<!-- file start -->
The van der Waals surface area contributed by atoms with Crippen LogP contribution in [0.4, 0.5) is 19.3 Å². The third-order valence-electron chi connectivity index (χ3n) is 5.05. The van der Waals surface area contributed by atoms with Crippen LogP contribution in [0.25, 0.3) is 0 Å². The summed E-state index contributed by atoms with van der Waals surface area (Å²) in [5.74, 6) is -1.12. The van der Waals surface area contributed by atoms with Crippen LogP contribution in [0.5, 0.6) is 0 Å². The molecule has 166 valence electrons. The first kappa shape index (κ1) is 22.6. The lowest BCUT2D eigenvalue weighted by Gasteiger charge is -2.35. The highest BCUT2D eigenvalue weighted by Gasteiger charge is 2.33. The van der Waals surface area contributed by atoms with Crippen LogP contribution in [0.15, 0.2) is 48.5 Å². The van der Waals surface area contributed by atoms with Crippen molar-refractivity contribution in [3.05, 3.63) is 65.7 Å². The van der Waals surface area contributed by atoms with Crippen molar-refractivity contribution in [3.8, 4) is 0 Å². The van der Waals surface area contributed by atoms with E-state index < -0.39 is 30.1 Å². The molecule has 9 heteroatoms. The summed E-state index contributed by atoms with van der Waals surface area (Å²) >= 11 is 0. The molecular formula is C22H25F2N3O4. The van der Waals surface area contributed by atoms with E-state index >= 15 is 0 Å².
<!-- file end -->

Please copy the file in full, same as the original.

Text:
The van der Waals surface area contributed by atoms with Crippen LogP contribution in [0.4, 0.5) is 19.3 Å². The third-order valence-electron chi connectivity index (χ3n) is 5.05. The van der Waals surface area contributed by atoms with Crippen LogP contribution in [0.25, 0.3) is 0 Å². The summed E-state index contributed by atoms with van der Waals surface area (Å²) in [5.74, 6) is -1.12. The van der Waals surface area contributed by atoms with Crippen LogP contribution in [0.5, 0.6) is 0 Å². The molecule has 166 valence electrons. The first kappa shape index (κ1) is 22.6. The lowest BCUT2D eigenvalue weighted by Gasteiger charge is -2.35. The highest BCUT2D eigenvalue weighted by Gasteiger charge is 2.33. The van der Waals surface area contributed by atoms with Crippen LogP contribution in [0.15, 0.2) is 48.5 Å². The van der Waals surface area contributed by atoms with Crippen molar-refractivity contribution in [3.05, 3.63) is 65.7 Å². The van der Waals surface area contributed by atoms with Crippen molar-refractivity contribution in [3.8, 4) is 0 Å². The van der Waals surface area contributed by atoms with E-state index < -0.39 is 30.1 Å². The molecule has 9 heteroatoms. The summed E-state index contributed by atoms with van der Waals surface area (Å²) >= 11 is 0. The molecular formula is C22H25F2N3O4. The van der Waals surface area contributed by atoms with E-state index >= 15 is 0 Å².